spacer

Nanotechnology Meets Biotechnology:
Science Fiction or Reality?

When nanotechnology meets biotechnology, the possibilities are compelling. Imagine particles one billionth of a meter injected into a cancer-ridden body to deliver a payload of medicine designed to kill malicious cells.

"The Holy Grail will be using nanotechnology for therapeutic uses where you can target and circulate time-released active agents," says Daniel Hammer, Professor of Bioengineering and Chemical Engineering at Penn Engineering who leads one of EMTM's newest courses, Introduction to Biotechnology and Bionanotechnology.

But picturing the intersection of nanotechnology and biotechnology is one thing. The hard part is getting there. Dawn Bonnell, Professor of Materials Science and Bioengineering and Director of the Nano/Bio Interface Center at the University of Pennsylvania, says that although nanotechnology has many potential applications in life sciences, it's too early to predict when commercial developments will arrive. "There's not one answer (to what the commercial possibilities are) since nanotech cuts across all of society," says Bonnell, who also teaches Nanotechnology at EMTM. "Some applications will emerge in this decade, but some of it is 25 years away."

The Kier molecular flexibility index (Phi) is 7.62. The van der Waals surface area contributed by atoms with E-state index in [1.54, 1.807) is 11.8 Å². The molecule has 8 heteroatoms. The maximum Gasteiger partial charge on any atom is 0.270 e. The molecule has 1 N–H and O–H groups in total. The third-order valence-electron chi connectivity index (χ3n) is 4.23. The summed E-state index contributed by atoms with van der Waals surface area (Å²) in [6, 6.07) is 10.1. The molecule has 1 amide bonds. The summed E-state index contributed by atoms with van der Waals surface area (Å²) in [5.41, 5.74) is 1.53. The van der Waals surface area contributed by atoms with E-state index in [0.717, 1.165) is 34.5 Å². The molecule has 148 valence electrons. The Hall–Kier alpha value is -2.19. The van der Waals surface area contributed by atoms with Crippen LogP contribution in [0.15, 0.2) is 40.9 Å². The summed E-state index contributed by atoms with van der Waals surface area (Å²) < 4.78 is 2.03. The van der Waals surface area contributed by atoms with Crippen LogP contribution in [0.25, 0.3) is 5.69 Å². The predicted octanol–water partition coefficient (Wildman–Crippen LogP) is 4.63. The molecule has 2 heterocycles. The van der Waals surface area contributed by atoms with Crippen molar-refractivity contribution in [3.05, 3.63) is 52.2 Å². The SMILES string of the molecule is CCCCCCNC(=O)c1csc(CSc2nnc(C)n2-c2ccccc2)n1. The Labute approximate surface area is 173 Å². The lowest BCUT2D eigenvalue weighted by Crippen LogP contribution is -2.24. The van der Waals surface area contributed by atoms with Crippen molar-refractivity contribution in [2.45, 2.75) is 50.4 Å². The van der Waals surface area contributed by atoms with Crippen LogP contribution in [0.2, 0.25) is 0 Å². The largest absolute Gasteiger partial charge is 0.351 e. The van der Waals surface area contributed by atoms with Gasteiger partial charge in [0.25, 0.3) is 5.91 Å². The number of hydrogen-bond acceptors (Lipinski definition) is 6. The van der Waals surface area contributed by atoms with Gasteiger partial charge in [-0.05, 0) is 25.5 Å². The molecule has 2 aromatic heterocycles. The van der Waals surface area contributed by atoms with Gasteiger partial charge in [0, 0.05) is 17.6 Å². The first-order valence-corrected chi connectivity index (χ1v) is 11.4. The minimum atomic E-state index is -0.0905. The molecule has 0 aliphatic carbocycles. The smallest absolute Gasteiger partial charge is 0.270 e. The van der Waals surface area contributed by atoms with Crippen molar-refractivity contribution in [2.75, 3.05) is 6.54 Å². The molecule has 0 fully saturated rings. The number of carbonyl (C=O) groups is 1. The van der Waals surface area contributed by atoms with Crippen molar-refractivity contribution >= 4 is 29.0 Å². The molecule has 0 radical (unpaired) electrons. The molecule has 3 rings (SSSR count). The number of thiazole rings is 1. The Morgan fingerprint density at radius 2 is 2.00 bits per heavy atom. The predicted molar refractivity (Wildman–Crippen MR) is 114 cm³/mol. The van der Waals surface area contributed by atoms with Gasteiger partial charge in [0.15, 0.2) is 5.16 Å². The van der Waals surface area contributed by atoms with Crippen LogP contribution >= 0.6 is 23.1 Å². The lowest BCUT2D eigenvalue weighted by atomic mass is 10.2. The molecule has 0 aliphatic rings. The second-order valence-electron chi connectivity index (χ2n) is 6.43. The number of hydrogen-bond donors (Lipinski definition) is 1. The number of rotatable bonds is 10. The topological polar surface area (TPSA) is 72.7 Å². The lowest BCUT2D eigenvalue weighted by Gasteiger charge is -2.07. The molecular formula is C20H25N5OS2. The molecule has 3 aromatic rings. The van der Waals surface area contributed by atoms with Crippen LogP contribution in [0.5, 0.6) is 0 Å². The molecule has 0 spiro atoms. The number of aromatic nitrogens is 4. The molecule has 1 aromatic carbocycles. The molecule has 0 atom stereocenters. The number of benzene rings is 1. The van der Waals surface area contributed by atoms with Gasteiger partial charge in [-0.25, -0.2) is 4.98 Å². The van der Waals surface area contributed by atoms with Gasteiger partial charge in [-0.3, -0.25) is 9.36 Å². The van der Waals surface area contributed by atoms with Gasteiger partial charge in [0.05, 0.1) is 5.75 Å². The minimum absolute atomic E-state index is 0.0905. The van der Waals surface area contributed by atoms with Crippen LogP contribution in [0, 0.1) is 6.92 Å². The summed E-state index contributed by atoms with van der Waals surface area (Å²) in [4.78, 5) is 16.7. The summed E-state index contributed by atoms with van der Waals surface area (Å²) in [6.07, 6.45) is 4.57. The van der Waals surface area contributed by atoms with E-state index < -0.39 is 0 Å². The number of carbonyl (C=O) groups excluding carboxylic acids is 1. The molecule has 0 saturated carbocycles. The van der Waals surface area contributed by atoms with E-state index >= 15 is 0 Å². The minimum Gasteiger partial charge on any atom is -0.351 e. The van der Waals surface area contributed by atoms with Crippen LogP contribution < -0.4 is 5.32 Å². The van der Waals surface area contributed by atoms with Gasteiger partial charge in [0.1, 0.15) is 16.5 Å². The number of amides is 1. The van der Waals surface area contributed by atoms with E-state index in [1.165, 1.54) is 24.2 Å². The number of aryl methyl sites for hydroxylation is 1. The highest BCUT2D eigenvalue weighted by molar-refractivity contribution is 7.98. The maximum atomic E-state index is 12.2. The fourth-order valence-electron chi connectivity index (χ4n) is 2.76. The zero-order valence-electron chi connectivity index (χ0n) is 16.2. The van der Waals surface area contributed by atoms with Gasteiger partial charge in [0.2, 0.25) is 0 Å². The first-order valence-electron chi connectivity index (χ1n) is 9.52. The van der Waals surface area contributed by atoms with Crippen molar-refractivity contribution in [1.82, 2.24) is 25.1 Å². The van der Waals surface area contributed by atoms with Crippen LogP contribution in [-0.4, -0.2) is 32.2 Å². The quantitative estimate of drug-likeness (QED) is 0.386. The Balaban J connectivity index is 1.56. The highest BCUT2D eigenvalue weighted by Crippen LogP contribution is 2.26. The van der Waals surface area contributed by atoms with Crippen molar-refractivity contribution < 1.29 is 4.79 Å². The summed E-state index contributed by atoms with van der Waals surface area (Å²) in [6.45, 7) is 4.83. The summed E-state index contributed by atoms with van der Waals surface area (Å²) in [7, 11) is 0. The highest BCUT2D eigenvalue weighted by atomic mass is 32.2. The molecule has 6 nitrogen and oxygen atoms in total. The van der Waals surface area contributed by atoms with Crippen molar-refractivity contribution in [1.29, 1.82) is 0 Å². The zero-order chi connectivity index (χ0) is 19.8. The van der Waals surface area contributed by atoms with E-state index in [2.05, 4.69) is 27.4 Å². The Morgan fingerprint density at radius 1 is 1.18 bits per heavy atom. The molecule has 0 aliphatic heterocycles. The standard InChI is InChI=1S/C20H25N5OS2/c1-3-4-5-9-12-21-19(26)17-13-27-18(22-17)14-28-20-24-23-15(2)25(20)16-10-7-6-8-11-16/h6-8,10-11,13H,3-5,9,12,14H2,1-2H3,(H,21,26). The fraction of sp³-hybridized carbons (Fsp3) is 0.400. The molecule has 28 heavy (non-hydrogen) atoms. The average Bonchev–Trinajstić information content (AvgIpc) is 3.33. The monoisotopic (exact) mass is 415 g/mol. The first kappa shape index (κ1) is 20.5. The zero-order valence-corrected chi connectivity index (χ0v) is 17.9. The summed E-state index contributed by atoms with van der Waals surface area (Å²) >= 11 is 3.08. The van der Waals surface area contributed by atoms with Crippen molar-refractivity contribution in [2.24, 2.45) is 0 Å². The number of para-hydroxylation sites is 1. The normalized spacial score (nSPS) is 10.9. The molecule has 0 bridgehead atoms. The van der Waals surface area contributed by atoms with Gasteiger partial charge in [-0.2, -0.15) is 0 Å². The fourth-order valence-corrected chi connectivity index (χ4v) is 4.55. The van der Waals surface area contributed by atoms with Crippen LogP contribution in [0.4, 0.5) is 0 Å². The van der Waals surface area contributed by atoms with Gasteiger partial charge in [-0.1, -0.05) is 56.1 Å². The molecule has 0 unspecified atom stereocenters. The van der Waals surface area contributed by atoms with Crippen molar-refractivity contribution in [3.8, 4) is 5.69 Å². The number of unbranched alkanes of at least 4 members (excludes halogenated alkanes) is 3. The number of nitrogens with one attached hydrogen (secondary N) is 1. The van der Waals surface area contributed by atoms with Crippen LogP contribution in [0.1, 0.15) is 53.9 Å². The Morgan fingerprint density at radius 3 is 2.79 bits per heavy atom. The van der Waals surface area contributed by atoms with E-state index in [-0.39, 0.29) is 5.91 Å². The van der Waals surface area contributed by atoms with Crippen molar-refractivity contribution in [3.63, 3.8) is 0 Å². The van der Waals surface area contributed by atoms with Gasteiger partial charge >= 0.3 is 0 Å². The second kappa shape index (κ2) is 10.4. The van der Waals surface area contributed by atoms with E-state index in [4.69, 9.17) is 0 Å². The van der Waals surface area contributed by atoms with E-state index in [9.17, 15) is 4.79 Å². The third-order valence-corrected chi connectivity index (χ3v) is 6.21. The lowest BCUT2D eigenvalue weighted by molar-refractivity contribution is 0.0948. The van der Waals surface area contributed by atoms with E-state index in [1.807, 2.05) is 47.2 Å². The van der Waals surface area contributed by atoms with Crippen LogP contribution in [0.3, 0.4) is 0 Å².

Nanotechnology is a broad term that encompasses anything done — making semiconductors, diagnostic tests or advanced fabrics — on a nanoscale between 1 and 100 nanometers. "Nanotechnology brings a whole array of different disciplines together such as physics, material sciences and biotechnology, for a common goal," says Ben Janeiro (EMTM'06), Product Manager, Silicones and Metal Organics, at Gelest Inc. and a current EMTM student. Gelest makes the materials — silanes, silicones and chemical compounds of germanium, tin and lead — used in adhesives, biotechnology and nanotechnology products and superconductors.